When I offered to take my grandson, Austin, and his girlfriend, Summer, to dinner, he had a different idea.
“Why don’t we cook for you at your condo?”
“Wow! What a treat,” I said quickly—especially since it was a debate night and being a political junkie, I didn’t want to miss the latest round of absurdities.
“What are we having?” I asked, responding by email while getting my hair cut at the hairdresser.
“Khao Soi” were the words that came back. At first, I thought he had misplaced his fingers on the keys and mistakenly come up with some weird combination of letters.
I brushed the fallen bits of hair from my cell phone screen and Googled “khao soi.” In a few clicks, I found it was, indeed, edible, even healthy and pronounced cow-soy. The Thai dish is made with chicken, noodles and curry and topped with an assortments of fresh ingredients: shallots, green onions, lime, cilantro and pickled mustard greens (really quite good, but requires a trip to an international market).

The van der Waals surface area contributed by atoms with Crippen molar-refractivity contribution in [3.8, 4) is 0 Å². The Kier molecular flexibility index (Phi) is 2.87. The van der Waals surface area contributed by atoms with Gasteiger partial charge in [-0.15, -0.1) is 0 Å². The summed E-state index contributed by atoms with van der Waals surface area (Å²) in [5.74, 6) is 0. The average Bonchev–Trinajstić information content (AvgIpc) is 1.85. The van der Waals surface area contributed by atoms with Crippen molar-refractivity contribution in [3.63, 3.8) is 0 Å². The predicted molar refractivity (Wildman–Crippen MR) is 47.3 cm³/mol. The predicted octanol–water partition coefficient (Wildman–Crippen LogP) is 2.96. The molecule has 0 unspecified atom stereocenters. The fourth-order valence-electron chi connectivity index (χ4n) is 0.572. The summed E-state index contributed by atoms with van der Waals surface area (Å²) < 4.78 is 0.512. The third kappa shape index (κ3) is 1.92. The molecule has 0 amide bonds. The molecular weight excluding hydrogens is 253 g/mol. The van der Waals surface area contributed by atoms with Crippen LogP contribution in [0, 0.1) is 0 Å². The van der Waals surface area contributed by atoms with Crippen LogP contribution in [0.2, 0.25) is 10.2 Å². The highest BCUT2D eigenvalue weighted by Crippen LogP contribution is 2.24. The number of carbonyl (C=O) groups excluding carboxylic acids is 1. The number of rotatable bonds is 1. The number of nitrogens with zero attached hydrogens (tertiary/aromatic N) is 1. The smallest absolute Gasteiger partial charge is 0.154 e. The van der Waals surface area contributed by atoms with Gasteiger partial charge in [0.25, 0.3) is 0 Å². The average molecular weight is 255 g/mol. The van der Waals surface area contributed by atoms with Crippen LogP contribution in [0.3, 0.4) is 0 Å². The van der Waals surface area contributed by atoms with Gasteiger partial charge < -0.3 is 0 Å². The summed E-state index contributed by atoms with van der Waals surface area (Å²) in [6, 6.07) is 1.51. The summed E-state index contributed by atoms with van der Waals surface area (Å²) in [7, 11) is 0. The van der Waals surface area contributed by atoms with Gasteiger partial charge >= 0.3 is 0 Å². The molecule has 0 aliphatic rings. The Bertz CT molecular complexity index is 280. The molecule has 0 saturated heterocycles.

I hovered about the kitchen, asking questions and taking photos. The aromatic dish is one that Summer learned to make from her mother. The ancient meal is much enjoyed on the streets of Chiang Mai, as well as Myanmar (Burma).
I also noted there was a lot of chopping required. Fortunately, Austin and Summer had made the soup several times before, so they went about my kitchen like a couple of Iron Chefs turning out a gourmet meal. They both love to cook. Last Christmas, I gave Austin a cookbook that he’d been wanting: Chef Yotam Ottolenghi’s Plenty More. Already he’s cooked a dozen of the recipes.
Oh, Boy! Khao Soi
New York Times food writer Andy Ricker called Khao Soi “exotic without being weird and, most important, completely delicious.” I would heartily agree. Here’s Summer’s family recipe for Khao Soi. But first, if you want to give this soup a try, I’m told that Fork and Stix has a similar version with chicken, tofu, or beef.